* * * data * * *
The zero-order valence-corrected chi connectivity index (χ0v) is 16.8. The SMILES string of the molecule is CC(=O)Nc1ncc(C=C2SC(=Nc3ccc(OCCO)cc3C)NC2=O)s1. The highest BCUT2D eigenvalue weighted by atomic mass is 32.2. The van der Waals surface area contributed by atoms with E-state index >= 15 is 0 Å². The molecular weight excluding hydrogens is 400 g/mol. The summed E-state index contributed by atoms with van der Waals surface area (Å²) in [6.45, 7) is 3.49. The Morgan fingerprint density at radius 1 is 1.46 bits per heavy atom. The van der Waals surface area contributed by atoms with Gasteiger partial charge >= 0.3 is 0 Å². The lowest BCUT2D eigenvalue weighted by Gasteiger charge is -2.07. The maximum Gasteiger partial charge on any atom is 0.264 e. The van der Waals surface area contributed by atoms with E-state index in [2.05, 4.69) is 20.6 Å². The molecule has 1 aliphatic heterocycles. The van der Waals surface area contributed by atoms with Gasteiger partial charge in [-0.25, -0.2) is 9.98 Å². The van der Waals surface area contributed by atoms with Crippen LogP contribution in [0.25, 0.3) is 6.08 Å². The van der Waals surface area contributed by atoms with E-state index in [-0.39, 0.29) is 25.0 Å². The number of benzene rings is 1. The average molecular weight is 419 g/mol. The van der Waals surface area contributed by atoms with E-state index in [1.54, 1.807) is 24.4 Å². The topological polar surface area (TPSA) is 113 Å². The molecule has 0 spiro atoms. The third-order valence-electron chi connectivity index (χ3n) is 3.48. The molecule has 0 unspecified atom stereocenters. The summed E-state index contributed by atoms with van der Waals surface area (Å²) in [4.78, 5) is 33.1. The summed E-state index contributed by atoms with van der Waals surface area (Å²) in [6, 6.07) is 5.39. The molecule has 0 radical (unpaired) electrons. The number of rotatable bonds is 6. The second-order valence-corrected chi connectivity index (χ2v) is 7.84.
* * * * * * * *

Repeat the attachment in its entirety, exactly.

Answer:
The zero-order valence-corrected chi connectivity index (χ0v) is 16.8. The SMILES string of the molecule is CC(=O)Nc1ncc(C=C2SC(=Nc3ccc(OCCO)cc3C)NC2=O)s1. The highest BCUT2D eigenvalue weighted by atomic mass is 32.2. The van der Waals surface area contributed by atoms with E-state index >= 15 is 0 Å². The molecular weight excluding hydrogens is 400 g/mol. The summed E-state index contributed by atoms with van der Waals surface area (Å²) in [6.45, 7) is 3.49. The Morgan fingerprint density at radius 1 is 1.46 bits per heavy atom. The van der Waals surface area contributed by atoms with Gasteiger partial charge >= 0.3 is 0 Å². The lowest BCUT2D eigenvalue weighted by Gasteiger charge is -2.07. The maximum Gasteiger partial charge on any atom is 0.264 e. The van der Waals surface area contributed by atoms with E-state index in [2.05, 4.69) is 20.6 Å². The molecule has 1 aliphatic heterocycles. The van der Waals surface area contributed by atoms with Gasteiger partial charge in [-0.25, -0.2) is 9.98 Å². The van der Waals surface area contributed by atoms with Crippen LogP contribution in [0.25, 0.3) is 6.08 Å². The van der Waals surface area contributed by atoms with E-state index in [-0.39, 0.29) is 25.0 Å². The number of benzene rings is 1. The average molecular weight is 419 g/mol. The van der Waals surface area contributed by atoms with E-state index in [1.54, 1.807) is 24.4 Å². The topological polar surface area (TPSA) is 113 Å². The molecule has 0 spiro atoms. The third-order valence-electron chi connectivity index (χ3n) is 3.48. The molecule has 0 unspecified atom stereocenters. The summed E-state index contributed by atoms with van der Waals surface area (Å²) in [4.78, 5) is 33.1. The summed E-state index contributed by atoms with van der Waals surface area (Å²) in [6, 6.07) is 5.39. The molecule has 0 radical (unpaired) electrons. The number of rotatable bonds is 6. The second-order valence-corrected chi connectivity index (χ2v) is 7.84.